March 1, 2019 — New York
AJC denounces the latest UN Human Rights Council report singling out Israel for condemnation. The report was prepared by an “independent international commission of inquiry” established by the Council to investigate the violence that took place along the Gaza-Israel border from March 30 to December 31, 2018.
“True to form, the commission of inquiry has exhibited a myopic view of the situation in Gaza, largely ignoring Hamas’s repeated provocations and attacks against Israel and almost exclusively blaming Israel,” said Daniel Elbaum, AJC Chief Advocacy Officer. “The commission deliberately ignores the facts that Israel totally withdrew from the Gaza Strip (and not only from Israeli settlements) in 2005, transferred it to the Palestinian Authority, and Hamas has ruled the coastal enclave since 2007, persistently threatening and attacking neighboring Israel. Israel has shown more restraint than nearly any other nation would demonstrate against an organized attempt to breach its border and endanger its civilians.”
Since its founding in 2006, the Human Rights Council, based in Geneva, has repeatedly singled out and censured Israel. Most egregious is the Council’s agenda Item 7, which subjects Israel to permanent indictment. Israel is the only country that is subject to a separate, stand-alone agenda item, while human rights violations in every other nation are considered collectively under agenda item 4. The new report of the Council’s commission of inquiry is consistent with this pattern of bias.
Key facts ignored or distorted by the commission of inquiry include:
-- Since the Israeli withdrawal from Gaza, Hamas and other terrorist organizations have launched more than 10,000 rockets and mortars at Israeli towns and villages. Hamas also has built dozens of tunnels designed to enable its death squads to penetrate Israel and kill Israeli civilians.
-- In a change of tactics – but not of goal, which remains the destruction of Israel – Hamas has used civilians as tools to score propaganda points against the Jewish state. This tactic was the essence of the so-called “March of Return,” orchestrated by Hamas last year.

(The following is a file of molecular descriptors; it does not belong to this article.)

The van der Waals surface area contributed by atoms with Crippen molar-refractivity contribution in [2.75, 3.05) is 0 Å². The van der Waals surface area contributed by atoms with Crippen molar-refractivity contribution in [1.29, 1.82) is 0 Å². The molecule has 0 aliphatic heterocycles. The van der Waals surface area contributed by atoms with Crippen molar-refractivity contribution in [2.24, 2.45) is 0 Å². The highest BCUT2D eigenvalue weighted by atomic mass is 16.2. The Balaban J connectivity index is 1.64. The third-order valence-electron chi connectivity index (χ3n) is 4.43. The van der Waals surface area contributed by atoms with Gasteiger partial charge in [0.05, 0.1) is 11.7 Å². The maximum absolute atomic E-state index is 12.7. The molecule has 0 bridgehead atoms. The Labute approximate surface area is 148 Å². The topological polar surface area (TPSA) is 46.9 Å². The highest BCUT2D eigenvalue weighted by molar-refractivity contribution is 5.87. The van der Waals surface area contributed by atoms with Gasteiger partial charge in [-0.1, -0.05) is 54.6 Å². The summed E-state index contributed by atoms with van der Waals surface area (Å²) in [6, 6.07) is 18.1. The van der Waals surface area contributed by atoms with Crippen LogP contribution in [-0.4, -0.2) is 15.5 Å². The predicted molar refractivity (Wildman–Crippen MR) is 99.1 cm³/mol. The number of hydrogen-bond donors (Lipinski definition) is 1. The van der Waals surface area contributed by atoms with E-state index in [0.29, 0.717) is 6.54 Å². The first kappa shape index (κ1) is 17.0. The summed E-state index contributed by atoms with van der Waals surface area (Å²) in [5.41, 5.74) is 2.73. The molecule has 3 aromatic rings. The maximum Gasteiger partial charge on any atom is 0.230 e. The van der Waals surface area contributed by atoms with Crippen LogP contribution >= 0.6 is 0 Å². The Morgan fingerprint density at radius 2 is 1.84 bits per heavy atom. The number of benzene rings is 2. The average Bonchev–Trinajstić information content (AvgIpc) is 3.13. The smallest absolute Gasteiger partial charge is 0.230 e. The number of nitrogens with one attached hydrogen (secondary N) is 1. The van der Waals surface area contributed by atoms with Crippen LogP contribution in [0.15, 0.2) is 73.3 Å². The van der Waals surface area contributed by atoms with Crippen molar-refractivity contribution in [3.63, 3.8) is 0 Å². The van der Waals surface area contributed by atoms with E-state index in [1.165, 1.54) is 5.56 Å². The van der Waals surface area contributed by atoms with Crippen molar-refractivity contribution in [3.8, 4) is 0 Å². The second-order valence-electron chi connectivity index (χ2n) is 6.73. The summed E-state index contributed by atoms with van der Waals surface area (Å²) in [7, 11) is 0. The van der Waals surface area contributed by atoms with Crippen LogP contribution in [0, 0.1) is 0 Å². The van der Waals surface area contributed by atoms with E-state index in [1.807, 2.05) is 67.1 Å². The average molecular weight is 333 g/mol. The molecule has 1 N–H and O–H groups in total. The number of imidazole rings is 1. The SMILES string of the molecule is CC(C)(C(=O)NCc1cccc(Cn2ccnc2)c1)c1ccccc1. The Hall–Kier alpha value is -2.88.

-- The violence on the Gaza border was the deliberate choice of Hamas, which urged Palestinians, many of them only teenagers, to rush and attempt to break through the security barrier, to hurl Molotov cocktails or other objects, and to launch flaming kites at Israeli positions, in the cynical knowledge that these threats to Israel would be repelled, blood would be shed, and accusing fingers would be pointed not at those who provoked these assaults but at those who defended against them.
-- The overarching theme of the “March of Return” was the demand that Palestinians who fled their homes in 1948, and their descendants, be allowed to return to lands that became Israel. This so-called “right of return” is unacceptable since a large influx of Palestinians would mean the end of the Jewish state.
-- The solution for the Palestinian refugees lies in their settlement in the Arab lands where they currently live, or their repatriation to a future Palestinian state, which can only be established as a result of Israeli-Palestinian negotiations.
-- The commission of inquiry cites UN General Assembly resolution 194, which purportedly provides for the return of Palestinian refugees, but conveniently ignores the fact that at the time of its adoption in December 1948 the resolution was totally rejected by the Palestinian leadership and all Arab states. Nor does the commission recognize that resolution 194 was overtaken by the events of the past 70 years.
-- Because a state of armed conflict exists between Israel and the Hamas regime controlling Gaza, Israel has the right under international law to protect its citizens, including by a blockade in international waters. Yet every day hundreds of trucks cross the Israel-Gaza border, carrying food and other goods from Israel to the Gaza Strip. Israel has repeatedly offered an arrangement whereby any humanitarian aid to the Gaza Strip can be delivered to the ports of Ashdod and Haifa, and then transferred to the Gaza Strip through the existing overland crossings.
Regrettably, the commission of inquiry chose to ignore realities, preferring instead to follow the all-too-familiar pattern of disproportionately condemning Israel. In so doing, the commission has done a disservice to those who truly seek peace. A comprehensive, sustainable Israeli-Palestinian peace can only be achieved through direct, bilateral negotiations between Israel and the Palestinian leadership. Yet, the Palestinian leadership, led by Mahmoud Abbas, walked away from the table five years ago, and refuses to return.